Scott Anderson, TCFA Chairman
As Earth Day approaches, those of us involved in production agriculture would like to share our appreciation for taking care of the environment. Since our livelihood and future relies upon making sure we leave this earth better than we found it, we believe it is critical to share how serious we take our responsibility as stewards of the land and animals we care for.
There is a common misconception that U.S. agriculture, especially animal agriculture, is a major greenhouse gas contributor. However, from a holistic perspective, the U.S. agriculture and timber system is a net carbon sink. This means that, collectively, the system removes more carbon than it emits.
In many countries’ forestland is viewed as reserve farmland to be cleared and used for food production when additional food resources are needed to feed a nation’s growing population. Because of the productivity of U.S. farmers and beef producers who utilize 800 million acres of range and pastureland, we as a country can preserve our forestland. Over the last 100 years we have added about 40 million acres of forestland in the United States. This was accomplished while also building 200 million more homes, feeding a population that is three times larger than it was in 1920, and exporting 15 to 20% of production. Yet, we are still a net carbon sink.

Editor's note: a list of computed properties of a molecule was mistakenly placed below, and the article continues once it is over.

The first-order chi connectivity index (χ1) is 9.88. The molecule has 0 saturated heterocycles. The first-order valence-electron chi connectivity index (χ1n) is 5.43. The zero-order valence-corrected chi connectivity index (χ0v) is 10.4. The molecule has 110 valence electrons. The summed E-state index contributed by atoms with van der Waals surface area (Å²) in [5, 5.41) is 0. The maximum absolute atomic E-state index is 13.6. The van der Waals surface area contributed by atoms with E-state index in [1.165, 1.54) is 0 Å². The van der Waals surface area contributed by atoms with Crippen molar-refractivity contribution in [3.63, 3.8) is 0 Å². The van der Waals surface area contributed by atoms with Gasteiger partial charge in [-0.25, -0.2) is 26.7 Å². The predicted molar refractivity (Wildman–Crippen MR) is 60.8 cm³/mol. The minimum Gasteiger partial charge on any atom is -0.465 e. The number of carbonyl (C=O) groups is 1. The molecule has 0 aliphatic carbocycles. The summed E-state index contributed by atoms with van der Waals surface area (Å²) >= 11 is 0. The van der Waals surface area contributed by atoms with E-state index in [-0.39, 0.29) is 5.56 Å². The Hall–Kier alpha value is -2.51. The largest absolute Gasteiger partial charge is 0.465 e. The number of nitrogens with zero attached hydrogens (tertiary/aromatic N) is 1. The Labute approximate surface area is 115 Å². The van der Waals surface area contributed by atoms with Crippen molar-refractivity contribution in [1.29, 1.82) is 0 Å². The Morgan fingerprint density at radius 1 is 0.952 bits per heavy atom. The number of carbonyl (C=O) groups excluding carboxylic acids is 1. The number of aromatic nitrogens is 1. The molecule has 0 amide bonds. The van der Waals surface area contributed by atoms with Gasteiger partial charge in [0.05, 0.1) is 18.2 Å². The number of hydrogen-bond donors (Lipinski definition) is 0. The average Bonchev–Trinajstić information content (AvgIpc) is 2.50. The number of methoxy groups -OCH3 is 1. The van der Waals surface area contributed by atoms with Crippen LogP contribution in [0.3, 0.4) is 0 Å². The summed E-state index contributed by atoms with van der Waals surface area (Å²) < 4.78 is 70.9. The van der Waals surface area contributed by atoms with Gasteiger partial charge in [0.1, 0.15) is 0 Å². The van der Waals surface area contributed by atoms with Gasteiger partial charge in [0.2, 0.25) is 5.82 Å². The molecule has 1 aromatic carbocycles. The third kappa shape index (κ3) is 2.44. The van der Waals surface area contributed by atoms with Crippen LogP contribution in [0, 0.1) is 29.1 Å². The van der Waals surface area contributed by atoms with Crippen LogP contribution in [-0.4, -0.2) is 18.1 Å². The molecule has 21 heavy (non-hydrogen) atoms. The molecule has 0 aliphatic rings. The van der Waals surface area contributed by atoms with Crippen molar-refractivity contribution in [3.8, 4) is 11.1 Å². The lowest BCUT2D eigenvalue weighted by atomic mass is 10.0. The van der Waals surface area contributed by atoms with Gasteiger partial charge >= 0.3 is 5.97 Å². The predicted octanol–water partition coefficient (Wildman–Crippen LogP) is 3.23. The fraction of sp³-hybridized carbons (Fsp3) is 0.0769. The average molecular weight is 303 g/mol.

A primary contributor to this productivity is the unique digestive system of a beef animal. Cattle consume grasses, forages and other food by-products and “up-cycle” them into a delicious, nutrient dense wholesome protein source for humans. In total, about 90% of what a beef animal eats is inedible by humans. Even a grain-finished beef animal in the U.S. generates 19% more protein for the human supply than it consumes.
There is also talk about “cow burps” and their contribution to global warming. As the beef animal digests grasses and forages they eat, they expel methane. However, this biogenic methane is part of a carbon cycle that has been happening as long as ruminants have walked the earth. This cycle does not create any “new” carbon. The same carbon cycles from plant to animal to air and then through photosynthesis in the plant, CO2 is pulled out of the air back into the plant to be consumed by another beef animal next year. This cycle has been repeating for centuries.
Beef producers in the United States are continuously looking for ways to manage their resources better and to improve the efficiency of their production practices. We produce 18% of the world’s beef with only 6% of the world’s cattle. That is producing more beef with less resources. The U.S. production model is the envy of the world. And we still work hard to make it better every day. As we celebrate Earth Day, please remember that every day is Earth Day for beef producers. Beef production is sustainable and part of the climate solution.